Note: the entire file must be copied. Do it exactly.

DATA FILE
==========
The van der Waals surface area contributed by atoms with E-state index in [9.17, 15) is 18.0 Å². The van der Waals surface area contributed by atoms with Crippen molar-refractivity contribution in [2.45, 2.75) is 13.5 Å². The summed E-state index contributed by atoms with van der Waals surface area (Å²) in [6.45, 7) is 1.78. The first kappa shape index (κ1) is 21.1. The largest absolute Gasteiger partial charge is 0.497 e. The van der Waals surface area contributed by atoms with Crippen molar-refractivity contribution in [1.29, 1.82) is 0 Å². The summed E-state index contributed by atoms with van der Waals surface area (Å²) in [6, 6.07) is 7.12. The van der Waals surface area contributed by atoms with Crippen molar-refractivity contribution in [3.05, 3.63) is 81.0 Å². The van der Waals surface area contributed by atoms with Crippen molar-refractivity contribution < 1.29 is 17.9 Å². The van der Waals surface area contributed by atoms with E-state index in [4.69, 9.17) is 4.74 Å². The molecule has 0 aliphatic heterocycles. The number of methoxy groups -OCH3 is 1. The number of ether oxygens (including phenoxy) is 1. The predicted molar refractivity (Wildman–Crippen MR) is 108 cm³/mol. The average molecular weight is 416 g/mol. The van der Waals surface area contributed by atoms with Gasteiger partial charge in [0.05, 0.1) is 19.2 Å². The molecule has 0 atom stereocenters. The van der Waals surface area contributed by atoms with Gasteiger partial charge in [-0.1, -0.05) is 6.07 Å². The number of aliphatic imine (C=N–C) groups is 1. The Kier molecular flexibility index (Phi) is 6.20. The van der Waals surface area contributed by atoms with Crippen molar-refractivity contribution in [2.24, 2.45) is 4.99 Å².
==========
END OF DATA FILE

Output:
The van der Waals surface area contributed by atoms with E-state index in [9.17, 15) is 18.0 Å². The van der Waals surface area contributed by atoms with Crippen molar-refractivity contribution in [2.45, 2.75) is 13.5 Å². The summed E-state index contributed by atoms with van der Waals surface area (Å²) in [6.45, 7) is 1.78. The first kappa shape index (κ1) is 21.1. The largest absolute Gasteiger partial charge is 0.497 e. The van der Waals surface area contributed by atoms with Crippen molar-refractivity contribution in [1.29, 1.82) is 0 Å². The summed E-state index contributed by atoms with van der Waals surface area (Å²) in [6, 6.07) is 7.12. The van der Waals surface area contributed by atoms with Crippen molar-refractivity contribution in [3.05, 3.63) is 81.0 Å². The van der Waals surface area contributed by atoms with Crippen molar-refractivity contribution < 1.29 is 17.9 Å². The van der Waals surface area contributed by atoms with E-state index in [4.69, 9.17) is 4.74 Å². The molecule has 0 aliphatic heterocycles. The number of methoxy groups -OCH3 is 1. The number of ether oxygens (including phenoxy) is 1. The predicted molar refractivity (Wildman–Crippen MR) is 108 cm³/mol. The average molecular weight is 416 g/mol. The van der Waals surface area contributed by atoms with Gasteiger partial charge in [0.05, 0.1) is 19.2 Å². The molecule has 0 atom stereocenters. The van der Waals surface area contributed by atoms with Gasteiger partial charge in [-0.1, -0.05) is 6.07 Å². The number of aliphatic imine (C=N–C) groups is 1. The Kier molecular flexibility index (Phi) is 6.20. The van der Waals surface area contributed by atoms with Crippen molar-refractivity contribution in [2.24, 2.45) is 4.99 Å².